Tags: gas | prices | drop | swing

Gasoline Prices Drop in Key Electoral States

Thursday, 18 Oct 2012 03:23 PM

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Gasoline prices are falling across the country —in key swing states especially — as refineries switch to cheaper winter blends.

Gasoline prices have dropped 20 cents a gallon in Ohio over the period of a week, while in Wisconsin and Illinois, prices have dipped more than a dime during the same time frame, according to CNBC.

California, which has seen prices soar due, in part, to a refinery outage, is seeing some relief at the pump as well.

Editor's Note: How You Lost $85,000 During the Last Decade. See the Numbers.

Prices normally rise in the summer, when refineries buy more expensive warm-weather inputs and when more Americans drive during vacation season.

But supply snags in the United States and in other parts of the world, coupled with Middle East unrest, have kept prices high this year when they should otherwise be falling, though normalcy appears to be returning.

Some portions of the country could see prices dip to around $3 a gallon by Election Day after peaking near $4 not too long ago.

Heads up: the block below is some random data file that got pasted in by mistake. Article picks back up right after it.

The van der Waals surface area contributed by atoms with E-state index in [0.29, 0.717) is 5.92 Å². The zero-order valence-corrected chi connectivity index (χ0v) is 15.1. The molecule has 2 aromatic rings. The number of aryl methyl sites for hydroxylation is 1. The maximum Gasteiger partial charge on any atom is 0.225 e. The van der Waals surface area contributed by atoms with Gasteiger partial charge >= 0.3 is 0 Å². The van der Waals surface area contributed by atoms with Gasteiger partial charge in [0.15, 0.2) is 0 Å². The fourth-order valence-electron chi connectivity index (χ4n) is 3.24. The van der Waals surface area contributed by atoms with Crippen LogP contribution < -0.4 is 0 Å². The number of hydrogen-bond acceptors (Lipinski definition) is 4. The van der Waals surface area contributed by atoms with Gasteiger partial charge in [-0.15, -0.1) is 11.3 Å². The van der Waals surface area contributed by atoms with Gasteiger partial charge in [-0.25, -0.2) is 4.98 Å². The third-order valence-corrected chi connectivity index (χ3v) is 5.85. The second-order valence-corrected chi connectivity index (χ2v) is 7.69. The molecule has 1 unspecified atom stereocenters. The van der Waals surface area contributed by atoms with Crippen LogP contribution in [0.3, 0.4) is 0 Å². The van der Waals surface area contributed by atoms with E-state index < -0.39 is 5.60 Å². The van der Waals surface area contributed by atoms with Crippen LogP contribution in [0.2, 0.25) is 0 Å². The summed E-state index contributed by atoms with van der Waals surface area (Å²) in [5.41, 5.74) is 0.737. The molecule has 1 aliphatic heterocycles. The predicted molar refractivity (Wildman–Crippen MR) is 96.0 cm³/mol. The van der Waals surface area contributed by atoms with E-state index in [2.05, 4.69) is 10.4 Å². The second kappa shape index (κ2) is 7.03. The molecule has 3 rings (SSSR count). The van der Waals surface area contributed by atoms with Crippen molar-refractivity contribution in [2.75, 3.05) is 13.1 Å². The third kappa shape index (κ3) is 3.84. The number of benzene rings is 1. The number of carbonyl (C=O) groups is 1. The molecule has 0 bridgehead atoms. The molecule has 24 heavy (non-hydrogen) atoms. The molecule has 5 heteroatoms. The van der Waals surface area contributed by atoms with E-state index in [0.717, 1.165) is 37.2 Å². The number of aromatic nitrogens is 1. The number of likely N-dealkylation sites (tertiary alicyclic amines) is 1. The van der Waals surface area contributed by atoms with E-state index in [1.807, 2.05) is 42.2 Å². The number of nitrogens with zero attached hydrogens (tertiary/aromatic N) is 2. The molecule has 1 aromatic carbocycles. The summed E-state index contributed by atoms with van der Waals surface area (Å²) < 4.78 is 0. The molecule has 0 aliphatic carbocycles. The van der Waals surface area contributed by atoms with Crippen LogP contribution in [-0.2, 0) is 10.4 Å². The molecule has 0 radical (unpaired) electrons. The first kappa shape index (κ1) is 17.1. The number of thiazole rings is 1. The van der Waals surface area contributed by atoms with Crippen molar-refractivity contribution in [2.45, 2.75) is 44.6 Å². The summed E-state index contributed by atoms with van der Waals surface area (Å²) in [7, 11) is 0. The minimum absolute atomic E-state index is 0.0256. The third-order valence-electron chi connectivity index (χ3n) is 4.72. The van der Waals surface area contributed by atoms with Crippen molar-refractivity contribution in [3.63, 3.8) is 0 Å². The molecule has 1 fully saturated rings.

“I suspect that both candidates can guarantee $3 to $3.25 gal gasoline in Ohio after this week’s gasoline debacle,” Oil Price Information Service analyst Tom Kloza told CNBC.

“You will see some sharp retail drops in battleground states like Ohio, Pennsylvania, Florida, Wisconsin and Nevada in the next few weeks.”

Even though President Barack Obama and his Republican challenger Mitt Romney might use high gasoline prices as campaign fodder, good old-fashioned supply and demand issues have sent prices rising and falling, with politicians holding little sway.

The fall in gasoline prices “is not the result of political maneuvering,” Kloza said, “but just the normal rebalancing of inventories and the typical autumn sell-off,” CNBC added.

High gasoline prices have often taken center stage this election year, with both candidates touting energy policies they claim will ease the pain at the pump.

In reality, analysts say, U.S. energy policy is largely powerless to combat high gasoline prices since the fuel is determined by the price of crude, which moves on global issues, ranging from Middle East unrest to supply glitches in the North Sea to rising demand in big countries like China.

“Politicians don’t like to admit they don’t have control over everything,” Daniel Weiss, an energy expert at the Center for American Progress Action Fund, a non-partisan advocacy group that favors a clean-energy agenda, told USA Today.

Editor's Note: How You Lost $85,000 During the Last Decade. See the Numbers.

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